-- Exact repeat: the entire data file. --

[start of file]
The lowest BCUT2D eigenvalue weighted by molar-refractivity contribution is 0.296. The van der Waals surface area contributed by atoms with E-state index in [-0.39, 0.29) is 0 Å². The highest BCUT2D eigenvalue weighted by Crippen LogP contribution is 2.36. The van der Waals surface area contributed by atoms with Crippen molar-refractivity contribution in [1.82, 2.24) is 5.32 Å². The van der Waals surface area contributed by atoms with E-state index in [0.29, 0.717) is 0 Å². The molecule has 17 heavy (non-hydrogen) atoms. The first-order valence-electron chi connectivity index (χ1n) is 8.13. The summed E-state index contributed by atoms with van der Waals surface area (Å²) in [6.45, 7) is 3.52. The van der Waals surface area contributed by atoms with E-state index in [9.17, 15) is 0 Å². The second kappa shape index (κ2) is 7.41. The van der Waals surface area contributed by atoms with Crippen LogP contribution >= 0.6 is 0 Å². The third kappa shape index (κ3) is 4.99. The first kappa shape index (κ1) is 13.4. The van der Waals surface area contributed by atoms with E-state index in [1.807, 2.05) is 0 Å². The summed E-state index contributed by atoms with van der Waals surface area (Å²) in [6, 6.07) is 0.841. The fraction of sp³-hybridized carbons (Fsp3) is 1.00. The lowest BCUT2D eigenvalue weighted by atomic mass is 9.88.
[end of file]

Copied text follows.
The lowest BCUT2D eigenvalue weighted by molar-refractivity contribution is 0.296. The van der Waals surface area contributed by atoms with E-state index in [-0.39, 0.29) is 0 Å². The highest BCUT2D eigenvalue weighted by Crippen LogP contribution is 2.36. The van der Waals surface area contributed by atoms with Crippen molar-refractivity contribution in [1.82, 2.24) is 5.32 Å². The van der Waals surface area contributed by atoms with E-state index in [0.29, 0.717) is 0 Å². The molecule has 17 heavy (non-hydrogen) atoms. The first-order valence-electron chi connectivity index (χ1n) is 8.13. The summed E-state index contributed by atoms with van der Waals surface area (Å²) in [6.45, 7) is 3.52. The van der Waals surface area contributed by atoms with E-state index in [9.17, 15) is 0 Å². The second kappa shape index (κ2) is 7.41. The van der Waals surface area contributed by atoms with Crippen LogP contribution >= 0.6 is 0 Å². The third kappa shape index (κ3) is 4.99. The first kappa shape index (κ1) is 13.4. The van der Waals surface area contributed by atoms with E-state index in [1.807, 2.05) is 0 Å². The summed E-state index contributed by atoms with van der Waals surface area (Å²) in [6, 6.07) is 0.841. The fraction of sp³-hybridized carbons (Fsp3) is 1.00. The lowest BCUT2D eigenvalue weighted by atomic mass is 9.88.